Theodore Dreiser: Wikis

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Theodore Dreiser

Theodore Dreiser, photographed by Carl Van Vechten, 1933
Born August 27, 1871(1871-08-27)
Terre Haute, Indiana
Died December 28, 1945 (aged 74)
Hollywood, California
Occupation Novelist
Spouse(s) Sara White
Parents Sarah and John Paul Dreiser

Theodore Herman Albert Dreiser (August 27, 1871 – December 28, 1945) was an American novelist and journalist. He pioneered the naturalist school and is known for portraying characters whose value lies not in their moral code, but in their persistence against all obstacles, and literary situations that more closely resemble studies of nature than tales of choice and agency.[1]

Contents

Early life

Dreiser was born in Terre Haute, Indiana, to Sarah and John Paul Dreiser, a strict Catholic family. John Paul Dreiser was a German immigrant and Sarah was from the Mennonite farming community near Dayton, Ohio; she was disowned for marrying John and converting to Roman Catholicism. Theodore was the twelfth of thirteen children (the ninth of the ten surviving). The popular songwriter Paul Dresser (1859–1906) was his older brother.

From 1889 to 1890, Theodore attended Indiana University before flunking out[citation needed]. Within several years, he was writing for the Chicago Globe newspaper and then the St. Louis Globe-Democrat. He wrote several articles on writers such as Nathaniel Hawthorne, William Dean Howells, Israel Zangwill, and John Burroughs, and interviewed public figures such as Andrew Carnegie, Marshall Field, Thomas Edison and Theodore Thomas[2]. Other interviewees included Lillian Nordica, Emilia E. Barr, Philip Armour and Alfred Stieglitz[3]. After proposing in 1893, he married Sara White on December 28, 1898. They ultimately separated in 1909, partly as a result of Dreiser's infatuation with Thelma Cudlipp, the teenage daughter of a work colleague, but were never formally divorced.[4]

Literary career

His first novel, Sister Carrie (1900), tells the story of a woman who flees her country life for the city (Chicago) and falls into a wayward life. It sold poorly, but it later acquired a considerable reputation. (It was made into a 1952 film by William Wyler, which starred Laurence Olivier and Jennifer Jones.)

He was a witness to a lynching in 1893, and wrote the short story " Cracker," which appeared in Ainslee's Magazine, in 1901.[5]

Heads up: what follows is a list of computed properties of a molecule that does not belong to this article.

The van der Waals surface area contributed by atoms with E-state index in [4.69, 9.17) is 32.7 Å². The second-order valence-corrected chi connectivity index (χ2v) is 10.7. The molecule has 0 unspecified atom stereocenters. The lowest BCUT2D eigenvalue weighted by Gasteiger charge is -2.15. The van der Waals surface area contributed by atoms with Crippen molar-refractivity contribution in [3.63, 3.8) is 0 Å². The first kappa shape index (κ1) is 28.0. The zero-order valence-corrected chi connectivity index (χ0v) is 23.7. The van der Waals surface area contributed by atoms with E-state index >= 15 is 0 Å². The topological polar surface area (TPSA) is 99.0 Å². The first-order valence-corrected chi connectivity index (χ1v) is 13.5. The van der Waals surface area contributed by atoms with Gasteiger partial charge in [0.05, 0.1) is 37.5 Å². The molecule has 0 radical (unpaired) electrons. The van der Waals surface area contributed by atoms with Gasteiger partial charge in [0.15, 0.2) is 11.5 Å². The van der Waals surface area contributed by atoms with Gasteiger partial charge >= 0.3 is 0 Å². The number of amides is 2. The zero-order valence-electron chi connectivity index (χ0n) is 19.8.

His second novel, Jennie Gerhardt, was published in 1911. Many of Dreiser's subsequent novels dealt with social inequality. His first commercial success was An American Tragedy (1925), which was made into a film in 1931 and again in 1951. In 1892, when Dreiser began work as a newspaperman he "began to observe a certain type of crime in the United States that proved very common. It seemed to spring from the fact that almost every young person was possessed of an ingrown ambition to be somebody financially and socially." "Fortune hunting became a disease" with the frequent result of a peculiarly American kind of crime "many forms of murder for money...the young ambitious lover of some poorer girl...(for) a more attractive girl with money or position...it was not always possible to drop the first girl. What usually stood in the way was pregnancy."[6] Dreiser claimed to have collected such stories every year between 1895 and 1935. The murder in 1911 of Avis Linnell by Clarence Richeson particularly caught his attention. By 1919 this murder was the basis of one of two separate novels begun by Dreiser. The 1906 murder of Grace Brown by Chester Gillette eventually became the basis for An American Tragedy.[7]

Though primarily known as a novelist, Dreiser published his first collection of short stories, Free and Other Stories in 1918. The collection contained 11 stories. A particularly interesting story, "My Brother Paul", was a brief biography of his older brother, Paul Dresser, who was a famous songwriter in the 1890s. This story was the basis for the 1942 romantic movie, "My Gal Sal".

Other works include The "Genius" and Trilogy of Desire (a three-parter based on the remarkable life of the Chicago streetcar tycoon Charles Tyson Yerkes and composed of The Financier (1912), The Titan (1914), and The Stoic). The latter was published posthumously in 1947.

Because of his depiction of then-unaccepted aspects of life, such as sexual promiscuity, Dreiser was often forced to battle against censorship.

Political commitment